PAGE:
Kansas District Court of Appeals judges recently visited campus April 17 to speak to a group of students.
Professor of Sociology and Assistant Undergraduate Dean Larry Heck, Ph.D., arranged for the judges to have lunch with the students.
While the session was open to all students, many were paralegal students, pre-law minors, sociology students, as well as criminal justice majors, who had been encouraged to attend. Assistant Professor of Criminal Justice and Director of Paralegal Kristi Edwards had two of her classes — Corrections and Criminal Law — attend the meeting.
Edwards explained the Criminal Law class “read the briefs for one of the cases on the afternoon docket and are completing written decisions based on their assessment of the briefs and oral arguments. They will also participate in a debate (Lincoln-Douglass style) … which will allow them the opportunity to experience the demands of thinking on their feet and responding to questions in real time.”
Engaging with the judges gave the students firsthand advice for entering the legal field along with hearing inside knowledge of the Kansas judicial system.
Senior Delaney Hiegert said, “I was able to experience the operations of a courtroom firsthand, which was a great opportunity for me as I head to the University of Kansas School of Law this fall.”
Hiegert elaborated, “Being able to ask judges and attorneys questions about their profession was extremely valuable to me. It helped me to see the different paths you can take after receiving your law degree and afforded me the opportunity to interact with professionals in the career field I want to pursue.”
Professor of Criminal Justice and Chair of the Social Sciences Jill Fort, Ph.D., said, “Maybe one of our students will go on to hold a justice position, which was the case with Newman alumnus Justice Thomas E. Malone, who came back to visit with the students. Hopefully, this fueled their passion to pursue a law degree even further and it will give them something to look back on when they graduate from Newman.”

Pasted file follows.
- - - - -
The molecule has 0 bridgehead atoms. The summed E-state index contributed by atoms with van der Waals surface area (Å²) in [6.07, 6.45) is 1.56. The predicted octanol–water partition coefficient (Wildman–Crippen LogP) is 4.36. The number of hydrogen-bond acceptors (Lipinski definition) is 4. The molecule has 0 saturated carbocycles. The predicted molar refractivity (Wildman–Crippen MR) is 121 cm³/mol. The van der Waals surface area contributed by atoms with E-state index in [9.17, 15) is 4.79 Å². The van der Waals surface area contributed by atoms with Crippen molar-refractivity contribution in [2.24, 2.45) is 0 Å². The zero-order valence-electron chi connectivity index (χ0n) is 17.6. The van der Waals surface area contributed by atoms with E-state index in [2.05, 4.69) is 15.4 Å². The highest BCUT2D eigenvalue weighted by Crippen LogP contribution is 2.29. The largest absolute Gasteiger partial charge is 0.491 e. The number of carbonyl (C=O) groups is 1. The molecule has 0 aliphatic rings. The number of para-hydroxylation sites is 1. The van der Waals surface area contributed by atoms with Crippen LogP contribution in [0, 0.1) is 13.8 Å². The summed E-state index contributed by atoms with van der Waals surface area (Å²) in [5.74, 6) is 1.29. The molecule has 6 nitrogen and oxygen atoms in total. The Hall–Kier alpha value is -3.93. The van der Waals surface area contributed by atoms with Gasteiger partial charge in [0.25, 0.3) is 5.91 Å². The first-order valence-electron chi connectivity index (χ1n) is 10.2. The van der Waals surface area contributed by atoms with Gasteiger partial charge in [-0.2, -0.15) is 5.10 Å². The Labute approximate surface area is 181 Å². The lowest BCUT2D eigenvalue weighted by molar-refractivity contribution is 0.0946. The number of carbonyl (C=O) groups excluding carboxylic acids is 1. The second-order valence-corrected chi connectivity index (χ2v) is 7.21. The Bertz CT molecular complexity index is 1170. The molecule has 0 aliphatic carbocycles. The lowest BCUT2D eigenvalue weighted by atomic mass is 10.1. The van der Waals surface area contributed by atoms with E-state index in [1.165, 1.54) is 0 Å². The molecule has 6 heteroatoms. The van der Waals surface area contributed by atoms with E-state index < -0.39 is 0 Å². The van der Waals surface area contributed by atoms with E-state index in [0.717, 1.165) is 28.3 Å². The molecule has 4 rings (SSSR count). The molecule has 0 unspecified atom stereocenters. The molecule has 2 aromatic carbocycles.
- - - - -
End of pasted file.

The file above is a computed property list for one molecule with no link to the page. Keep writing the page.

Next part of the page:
Edwards said, “Seeing the appellate process in action shows students how the legal system is full of checks and balances, and that decisions are rarely final. It also allowed students to see how civic discourse really works.”
Student Anthony Hamersky, who is part of the Future Legal Professionals of Newman, found the event to be an invaluable resource for helping him discern his future.
“These legal professionals give insight or encouragement regarding what to focus on and how to make the most of your education in undergraduate and graduate studies,” Hamersky said.
He commented further that having a simple yet informative conversation provides bits of wisdom to bear in mind. A word of advice Hamersky remembered one of the judges told him when Hamersky said he is considering attending an East Coast school after graduating from Newman is to “shoot for the sky, but always keep your secondary choices open, in case you miss.”
“It was a great experience for undergraduate students who might still be figuring out what they want to do with their career after graduation,” Hamersky said.